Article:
Fig. 5 (A) Image of resolution target imaged through the objective after translating the target 0.5 mm from the center of the FOV. The red box indicating the higher resolution features, with blue and green boxes highlighting the expected tangential and sagittal resolvable features (group 8, element 3 for both), respectively. (B) Image of target translated 1 mm from the center, resolving group 8, element 2 and group 8, element 1. (C) Image of target translated 2.5 mm from the center, resolving group 7, element 5 and at least group 6, element 2.

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The goal of the foveated objective however is to provide not only high-resolution imaging, but also a large FOV. With the foveated objective relayed onto the 10x, 0.25NA objective, a comparison can be made with a commercial 0.1 NA Olympus objective. The foveated objective is able to collect a FOV comparable to the commercial objective while having a clear aperture several times smaller (Fig. 6).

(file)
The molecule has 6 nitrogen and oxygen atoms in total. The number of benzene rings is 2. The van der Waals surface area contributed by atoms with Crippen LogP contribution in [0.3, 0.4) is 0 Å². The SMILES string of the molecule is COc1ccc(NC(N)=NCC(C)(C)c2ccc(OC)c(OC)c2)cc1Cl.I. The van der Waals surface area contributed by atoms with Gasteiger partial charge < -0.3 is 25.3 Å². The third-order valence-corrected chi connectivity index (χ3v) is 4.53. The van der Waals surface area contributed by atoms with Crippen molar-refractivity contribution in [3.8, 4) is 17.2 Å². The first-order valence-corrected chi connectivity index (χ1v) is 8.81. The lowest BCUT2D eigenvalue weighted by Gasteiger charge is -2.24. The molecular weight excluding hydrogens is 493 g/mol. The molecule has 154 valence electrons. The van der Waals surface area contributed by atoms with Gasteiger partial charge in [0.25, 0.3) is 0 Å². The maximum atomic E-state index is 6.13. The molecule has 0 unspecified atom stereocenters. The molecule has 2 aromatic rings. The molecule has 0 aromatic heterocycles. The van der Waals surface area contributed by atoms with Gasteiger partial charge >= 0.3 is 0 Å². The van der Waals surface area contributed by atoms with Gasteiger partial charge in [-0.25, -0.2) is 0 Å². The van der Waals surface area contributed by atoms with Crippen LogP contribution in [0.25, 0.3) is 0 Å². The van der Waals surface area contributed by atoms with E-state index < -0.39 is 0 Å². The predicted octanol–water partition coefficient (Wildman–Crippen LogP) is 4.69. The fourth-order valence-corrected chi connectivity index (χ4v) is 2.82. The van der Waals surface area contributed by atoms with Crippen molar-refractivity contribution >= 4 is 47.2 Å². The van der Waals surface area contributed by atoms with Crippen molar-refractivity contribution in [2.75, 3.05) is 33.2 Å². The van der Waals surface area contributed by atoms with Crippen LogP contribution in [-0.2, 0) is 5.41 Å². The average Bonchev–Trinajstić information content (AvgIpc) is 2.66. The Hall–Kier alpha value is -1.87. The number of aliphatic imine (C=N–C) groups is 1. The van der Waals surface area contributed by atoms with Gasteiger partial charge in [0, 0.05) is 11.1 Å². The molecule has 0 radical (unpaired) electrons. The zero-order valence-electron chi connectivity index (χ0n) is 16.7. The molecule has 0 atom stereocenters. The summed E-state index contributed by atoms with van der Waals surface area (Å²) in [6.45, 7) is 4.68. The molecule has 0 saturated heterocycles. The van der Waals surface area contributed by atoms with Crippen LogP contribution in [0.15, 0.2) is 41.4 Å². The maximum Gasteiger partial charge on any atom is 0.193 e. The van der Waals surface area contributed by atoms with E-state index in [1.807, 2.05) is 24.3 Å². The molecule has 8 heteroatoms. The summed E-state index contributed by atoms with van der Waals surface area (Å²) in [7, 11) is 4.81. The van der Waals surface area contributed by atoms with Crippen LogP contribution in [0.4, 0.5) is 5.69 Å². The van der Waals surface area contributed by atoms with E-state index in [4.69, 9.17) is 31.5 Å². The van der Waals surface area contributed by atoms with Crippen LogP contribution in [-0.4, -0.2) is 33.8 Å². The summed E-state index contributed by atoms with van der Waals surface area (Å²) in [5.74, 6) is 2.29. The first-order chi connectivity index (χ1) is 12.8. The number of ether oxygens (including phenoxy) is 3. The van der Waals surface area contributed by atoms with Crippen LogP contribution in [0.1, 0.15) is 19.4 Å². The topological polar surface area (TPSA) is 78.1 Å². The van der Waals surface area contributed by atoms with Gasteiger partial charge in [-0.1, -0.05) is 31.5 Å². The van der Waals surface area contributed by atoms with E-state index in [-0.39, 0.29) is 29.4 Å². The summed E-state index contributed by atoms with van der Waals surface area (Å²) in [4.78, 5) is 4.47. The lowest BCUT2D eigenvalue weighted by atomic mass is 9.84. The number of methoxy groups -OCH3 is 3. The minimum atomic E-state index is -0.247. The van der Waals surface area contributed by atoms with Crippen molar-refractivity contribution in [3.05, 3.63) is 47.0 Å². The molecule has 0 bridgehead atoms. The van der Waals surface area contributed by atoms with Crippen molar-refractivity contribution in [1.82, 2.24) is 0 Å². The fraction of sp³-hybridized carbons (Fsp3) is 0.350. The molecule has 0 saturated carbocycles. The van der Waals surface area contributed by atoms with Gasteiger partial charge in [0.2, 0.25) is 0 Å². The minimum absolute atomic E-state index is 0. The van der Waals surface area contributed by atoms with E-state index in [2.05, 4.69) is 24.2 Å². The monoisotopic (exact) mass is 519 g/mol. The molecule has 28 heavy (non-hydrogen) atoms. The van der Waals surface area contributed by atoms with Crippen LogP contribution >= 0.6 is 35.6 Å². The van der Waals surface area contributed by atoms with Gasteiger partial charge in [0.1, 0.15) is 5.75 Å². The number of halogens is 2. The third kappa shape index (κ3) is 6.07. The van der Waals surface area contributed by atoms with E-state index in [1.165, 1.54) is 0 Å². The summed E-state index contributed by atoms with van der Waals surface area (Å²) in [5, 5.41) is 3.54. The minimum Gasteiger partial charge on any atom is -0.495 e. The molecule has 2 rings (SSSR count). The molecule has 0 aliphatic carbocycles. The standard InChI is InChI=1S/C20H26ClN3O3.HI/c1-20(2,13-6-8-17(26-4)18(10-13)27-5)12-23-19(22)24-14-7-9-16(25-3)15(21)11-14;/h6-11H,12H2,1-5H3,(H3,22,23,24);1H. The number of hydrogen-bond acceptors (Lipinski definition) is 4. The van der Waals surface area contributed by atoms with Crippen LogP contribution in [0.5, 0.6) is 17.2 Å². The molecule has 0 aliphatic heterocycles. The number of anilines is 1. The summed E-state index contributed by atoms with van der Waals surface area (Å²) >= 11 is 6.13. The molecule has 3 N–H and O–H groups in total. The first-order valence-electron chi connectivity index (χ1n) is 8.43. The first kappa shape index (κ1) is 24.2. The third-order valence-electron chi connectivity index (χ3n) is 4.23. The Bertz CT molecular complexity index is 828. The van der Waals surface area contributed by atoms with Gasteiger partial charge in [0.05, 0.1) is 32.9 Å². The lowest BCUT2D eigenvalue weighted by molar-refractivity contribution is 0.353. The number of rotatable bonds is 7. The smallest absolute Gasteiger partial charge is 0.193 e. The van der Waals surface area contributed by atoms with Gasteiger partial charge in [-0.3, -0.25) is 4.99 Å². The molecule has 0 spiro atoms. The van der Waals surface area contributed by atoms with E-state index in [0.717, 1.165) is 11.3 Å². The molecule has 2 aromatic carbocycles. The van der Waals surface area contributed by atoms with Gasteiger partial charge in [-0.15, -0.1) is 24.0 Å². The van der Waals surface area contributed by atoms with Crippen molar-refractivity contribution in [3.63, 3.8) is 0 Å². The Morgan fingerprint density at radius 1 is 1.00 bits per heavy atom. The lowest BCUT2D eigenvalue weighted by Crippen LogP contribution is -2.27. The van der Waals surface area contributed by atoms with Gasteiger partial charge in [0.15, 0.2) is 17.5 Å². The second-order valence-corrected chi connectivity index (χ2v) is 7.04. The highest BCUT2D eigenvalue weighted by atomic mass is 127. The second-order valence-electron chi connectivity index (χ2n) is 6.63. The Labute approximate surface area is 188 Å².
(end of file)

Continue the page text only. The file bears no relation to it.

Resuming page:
figure: Fig. 6

Fig. 6 (A) Image taken with 0.1 NA commercial objective of Cartesian grid pattern of dots of 0.0625 mm with a spacing of 0.125 mm between dots. (B) Image of Cartesian pattern taken through the foveated objective with comparable field to the commercial objective.

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While the FOV of the commercial objective and the foveated objective are similar in size, the diameter of the commercial objective is 24 mm with a height of 30 mm. Additionally, the clear aperture is 8.5 mm, more than four times larger than the clear aperture of the foveated objective (~2 mm). A comparison of the scale of the objectives can be seen in Fig. 7.